A few other financial orders were heard, including funding for the Academy of Music restroom renovation. Mayor Narkewicz said the AOM is the oldest municipally owned theater in the US, and that the renovation will modernize and expand the restrooms, adding ventilation and doubling the number of stalls. The city wants to do this work before the theater opens up with a full schedule in September, and Finance Director Susan Wright added that if the Council did not approve these funds, the Academy would also lose $300,000 already secured from other sources. Mayor Narkewicz asked for two readings, but Councilor Jarrett said they usually received more info in advance for capital projects, and that the need for two readings was not specified on the agenda. The Mayor agreed to bring more info to the special meeting on Monday, and the funding was approved.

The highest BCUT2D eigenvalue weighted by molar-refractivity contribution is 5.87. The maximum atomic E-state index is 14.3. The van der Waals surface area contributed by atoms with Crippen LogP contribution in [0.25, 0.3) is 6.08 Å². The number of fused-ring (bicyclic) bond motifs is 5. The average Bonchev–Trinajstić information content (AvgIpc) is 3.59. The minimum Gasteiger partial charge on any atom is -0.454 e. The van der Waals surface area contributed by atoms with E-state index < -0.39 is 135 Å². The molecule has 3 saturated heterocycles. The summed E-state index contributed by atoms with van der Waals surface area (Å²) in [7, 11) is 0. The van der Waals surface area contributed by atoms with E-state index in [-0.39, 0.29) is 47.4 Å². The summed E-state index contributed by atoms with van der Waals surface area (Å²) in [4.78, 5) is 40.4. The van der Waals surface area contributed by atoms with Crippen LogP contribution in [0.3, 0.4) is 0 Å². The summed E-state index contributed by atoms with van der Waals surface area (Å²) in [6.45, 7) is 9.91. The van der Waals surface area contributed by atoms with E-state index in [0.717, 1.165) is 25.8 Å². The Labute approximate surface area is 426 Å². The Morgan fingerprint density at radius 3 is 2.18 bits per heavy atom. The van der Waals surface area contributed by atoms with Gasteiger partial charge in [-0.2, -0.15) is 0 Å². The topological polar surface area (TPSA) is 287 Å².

The Council also approved in first reading $608,000 for the roundhouse parking lot renovation, which the Mayor said would expand the footprint of the lot and create twenty-two new parking spaces, reroute the bike path the expansion, address drainage concerns, and create EV charging stations. He also said the city was working on a temporary parking alternative, since this work will be occurring concurrently with work on the Masonic St. lot, which suffered a sewer collapse this year. Councilors Jarrett, Foster, and Maiore all spoke of concerns about the lighting plans, and Councilor Maiore said she would follow up with James Lowenthal, an advocate for dark skies and more efficient lighting in the city. This order also received a second reading on Monday, and was approved.